Now our hero and the Moon Man face off, with the Hoopster tossing a series of paralyzing energy hoops around the Moon Man who is busily issuing his own paralyzing moon dust beams.  To the villain's chagrin, however, he cannot seem to repel the hoops and feels his lunar powers waning.  Robby, meanwhile, activates a super-hurricane hoop to disperse the moon dust.  In moments, the Moon Man's powers are restored as the clouds obscuring the moon drift away.  He successfully bursts his bonds and with a second powerful repulsion blast, knocks the Hoopster silly and breaks his remaining hoops.  The gang takes a powder and Robby decides he's already way past due for dinner with his grandfather and Miss Millie, so heads for home and works the dial in reverse to restore himself to normal.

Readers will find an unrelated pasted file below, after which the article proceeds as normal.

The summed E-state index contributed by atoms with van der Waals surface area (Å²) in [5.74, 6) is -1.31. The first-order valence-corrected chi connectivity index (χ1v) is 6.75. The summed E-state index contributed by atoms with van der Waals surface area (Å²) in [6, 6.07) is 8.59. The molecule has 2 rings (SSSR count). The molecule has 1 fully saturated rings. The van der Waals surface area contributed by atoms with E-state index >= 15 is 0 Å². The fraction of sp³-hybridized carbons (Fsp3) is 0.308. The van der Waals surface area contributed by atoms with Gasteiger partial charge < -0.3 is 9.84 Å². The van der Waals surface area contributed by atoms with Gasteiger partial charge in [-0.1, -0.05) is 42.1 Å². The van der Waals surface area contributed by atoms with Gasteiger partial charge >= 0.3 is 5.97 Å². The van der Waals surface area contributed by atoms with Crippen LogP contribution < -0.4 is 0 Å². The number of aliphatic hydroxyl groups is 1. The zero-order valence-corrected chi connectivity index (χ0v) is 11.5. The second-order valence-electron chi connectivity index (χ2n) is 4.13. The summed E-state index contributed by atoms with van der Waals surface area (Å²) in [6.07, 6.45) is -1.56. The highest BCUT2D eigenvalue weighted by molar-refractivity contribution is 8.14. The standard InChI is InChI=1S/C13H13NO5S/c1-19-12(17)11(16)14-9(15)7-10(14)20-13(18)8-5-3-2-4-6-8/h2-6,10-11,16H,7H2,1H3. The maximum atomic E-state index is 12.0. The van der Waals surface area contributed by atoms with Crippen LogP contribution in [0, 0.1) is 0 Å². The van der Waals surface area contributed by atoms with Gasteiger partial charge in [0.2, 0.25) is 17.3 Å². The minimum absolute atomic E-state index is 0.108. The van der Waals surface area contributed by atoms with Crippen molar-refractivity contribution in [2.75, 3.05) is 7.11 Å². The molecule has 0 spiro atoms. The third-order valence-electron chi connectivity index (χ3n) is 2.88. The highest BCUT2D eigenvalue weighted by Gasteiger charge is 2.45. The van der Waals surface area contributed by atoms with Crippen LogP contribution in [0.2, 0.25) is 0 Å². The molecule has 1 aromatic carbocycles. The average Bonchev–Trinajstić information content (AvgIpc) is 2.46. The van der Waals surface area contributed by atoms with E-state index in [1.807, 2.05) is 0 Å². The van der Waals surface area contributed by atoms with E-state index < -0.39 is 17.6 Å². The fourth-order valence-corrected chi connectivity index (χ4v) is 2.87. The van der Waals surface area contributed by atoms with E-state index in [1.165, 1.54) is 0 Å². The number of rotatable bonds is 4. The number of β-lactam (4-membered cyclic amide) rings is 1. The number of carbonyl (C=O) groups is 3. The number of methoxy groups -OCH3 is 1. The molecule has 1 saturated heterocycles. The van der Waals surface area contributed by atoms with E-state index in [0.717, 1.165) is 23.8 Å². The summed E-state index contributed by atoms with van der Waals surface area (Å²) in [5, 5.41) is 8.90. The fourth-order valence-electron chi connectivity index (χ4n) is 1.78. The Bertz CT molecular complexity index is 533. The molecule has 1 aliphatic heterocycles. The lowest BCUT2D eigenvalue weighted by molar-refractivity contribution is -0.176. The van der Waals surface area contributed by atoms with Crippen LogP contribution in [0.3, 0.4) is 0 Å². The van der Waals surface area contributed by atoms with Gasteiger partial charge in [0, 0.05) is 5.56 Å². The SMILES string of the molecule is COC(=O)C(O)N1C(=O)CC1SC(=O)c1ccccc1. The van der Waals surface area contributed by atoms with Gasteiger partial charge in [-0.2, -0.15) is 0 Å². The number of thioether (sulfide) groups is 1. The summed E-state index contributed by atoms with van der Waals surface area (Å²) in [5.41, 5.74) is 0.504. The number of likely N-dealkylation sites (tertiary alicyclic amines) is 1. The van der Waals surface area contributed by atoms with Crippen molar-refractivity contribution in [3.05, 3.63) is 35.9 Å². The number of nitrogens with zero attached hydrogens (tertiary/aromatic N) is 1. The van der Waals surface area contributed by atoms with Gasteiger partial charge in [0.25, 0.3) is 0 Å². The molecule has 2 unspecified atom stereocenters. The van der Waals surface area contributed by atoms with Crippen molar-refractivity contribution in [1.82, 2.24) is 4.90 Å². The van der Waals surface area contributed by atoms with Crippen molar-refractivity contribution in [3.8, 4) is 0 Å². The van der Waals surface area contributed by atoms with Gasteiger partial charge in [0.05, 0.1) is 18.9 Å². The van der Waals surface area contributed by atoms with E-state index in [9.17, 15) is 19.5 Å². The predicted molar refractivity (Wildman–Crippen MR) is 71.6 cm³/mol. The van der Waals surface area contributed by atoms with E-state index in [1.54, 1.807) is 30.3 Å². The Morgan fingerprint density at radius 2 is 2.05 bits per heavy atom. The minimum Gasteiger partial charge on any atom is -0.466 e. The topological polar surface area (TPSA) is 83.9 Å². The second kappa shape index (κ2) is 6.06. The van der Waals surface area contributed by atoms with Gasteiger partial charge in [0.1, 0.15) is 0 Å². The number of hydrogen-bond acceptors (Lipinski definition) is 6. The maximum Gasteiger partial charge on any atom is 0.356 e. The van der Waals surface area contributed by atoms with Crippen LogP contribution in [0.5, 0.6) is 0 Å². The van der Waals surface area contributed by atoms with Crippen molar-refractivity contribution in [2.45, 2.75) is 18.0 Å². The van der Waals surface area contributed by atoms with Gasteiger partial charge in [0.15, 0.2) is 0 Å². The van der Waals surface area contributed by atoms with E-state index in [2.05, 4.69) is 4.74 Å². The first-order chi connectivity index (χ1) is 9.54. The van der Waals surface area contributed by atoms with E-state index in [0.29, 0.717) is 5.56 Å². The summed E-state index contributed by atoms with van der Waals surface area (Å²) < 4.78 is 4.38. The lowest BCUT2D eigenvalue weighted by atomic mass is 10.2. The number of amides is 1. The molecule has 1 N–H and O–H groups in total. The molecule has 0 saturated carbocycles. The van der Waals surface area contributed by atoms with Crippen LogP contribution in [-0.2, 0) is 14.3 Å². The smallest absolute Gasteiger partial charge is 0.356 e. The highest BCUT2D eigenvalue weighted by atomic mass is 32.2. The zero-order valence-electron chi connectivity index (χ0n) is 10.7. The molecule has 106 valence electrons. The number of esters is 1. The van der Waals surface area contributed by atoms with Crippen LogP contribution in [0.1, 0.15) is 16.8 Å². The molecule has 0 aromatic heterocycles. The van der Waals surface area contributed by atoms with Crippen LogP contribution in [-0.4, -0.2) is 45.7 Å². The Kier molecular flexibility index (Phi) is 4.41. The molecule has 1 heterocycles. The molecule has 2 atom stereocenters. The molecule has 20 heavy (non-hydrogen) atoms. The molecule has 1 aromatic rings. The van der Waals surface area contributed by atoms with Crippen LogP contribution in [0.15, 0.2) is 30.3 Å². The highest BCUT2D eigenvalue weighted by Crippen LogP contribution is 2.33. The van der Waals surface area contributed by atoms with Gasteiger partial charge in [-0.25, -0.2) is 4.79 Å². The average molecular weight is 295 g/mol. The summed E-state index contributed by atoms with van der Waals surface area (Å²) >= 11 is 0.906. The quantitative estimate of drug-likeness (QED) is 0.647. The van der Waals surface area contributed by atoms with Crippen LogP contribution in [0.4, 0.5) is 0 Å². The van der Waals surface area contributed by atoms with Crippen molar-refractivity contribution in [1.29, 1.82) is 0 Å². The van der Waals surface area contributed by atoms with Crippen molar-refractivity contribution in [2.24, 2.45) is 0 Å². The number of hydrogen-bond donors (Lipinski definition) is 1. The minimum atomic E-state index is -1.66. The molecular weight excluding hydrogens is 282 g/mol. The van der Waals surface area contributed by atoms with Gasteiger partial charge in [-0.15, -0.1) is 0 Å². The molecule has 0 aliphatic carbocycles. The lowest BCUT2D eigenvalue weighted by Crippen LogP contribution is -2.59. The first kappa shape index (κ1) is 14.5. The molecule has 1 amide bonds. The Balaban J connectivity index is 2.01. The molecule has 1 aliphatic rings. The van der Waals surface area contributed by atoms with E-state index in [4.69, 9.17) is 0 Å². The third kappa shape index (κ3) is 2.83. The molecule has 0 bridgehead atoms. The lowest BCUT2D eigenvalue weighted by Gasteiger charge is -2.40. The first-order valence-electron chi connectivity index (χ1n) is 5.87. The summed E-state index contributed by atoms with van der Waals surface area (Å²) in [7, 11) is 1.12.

Over dinner, he hears the radio announcer discuss the arrival that night of the Moonfire ruby.  Robby reasons it would be an irresistible target for the Moon Man and after a hasty meal, he heads for his lab shack to use his dial again.  To his surprise, the transformation this time is a combination of the head and torso of The Mole and the remainder of his body the flowing Cometeer.  As he takes flight, Robby's thoughts flesh out what I alluded to earlier:  "Ironic…these were the two super-heroes I became when I was fighting the Thunderbolt gang!"  He then goes in search of the Moon Man's hideaway, ultimately discovering the shattered cavern containing some of the Moon Man's plunder.  Robby deduces just how the Moon Man came to be and then flies off to the airport to try to avert a likely robbery.  Before he reaches the terminal, however, he spots the Moon Man and his gang on a bluff where he's using his gravitational powers to draw the plane down from it's flight path.  Acting swiftly, Robby flies down into the path of the beams, blocking their effect on the jetliner.  It soon regains altitude, safely out of range of the Moon Man, but now the Mole-Cometeer is caught in the undertow.  Robby soon realizes his only course of action and rather than resisting, he accelerates downward, taking advantage of his mole capabilities to burrow beneath the surface and emerge under the gang's feet, knocking them silly until the authorities arrive.  The Mole-Cometeer instructs the police to keep Bolton sedated until his powers wane and to make certain to not allow him access to lunar rays.  Another case closed by our H-dial hero, Robby Reed.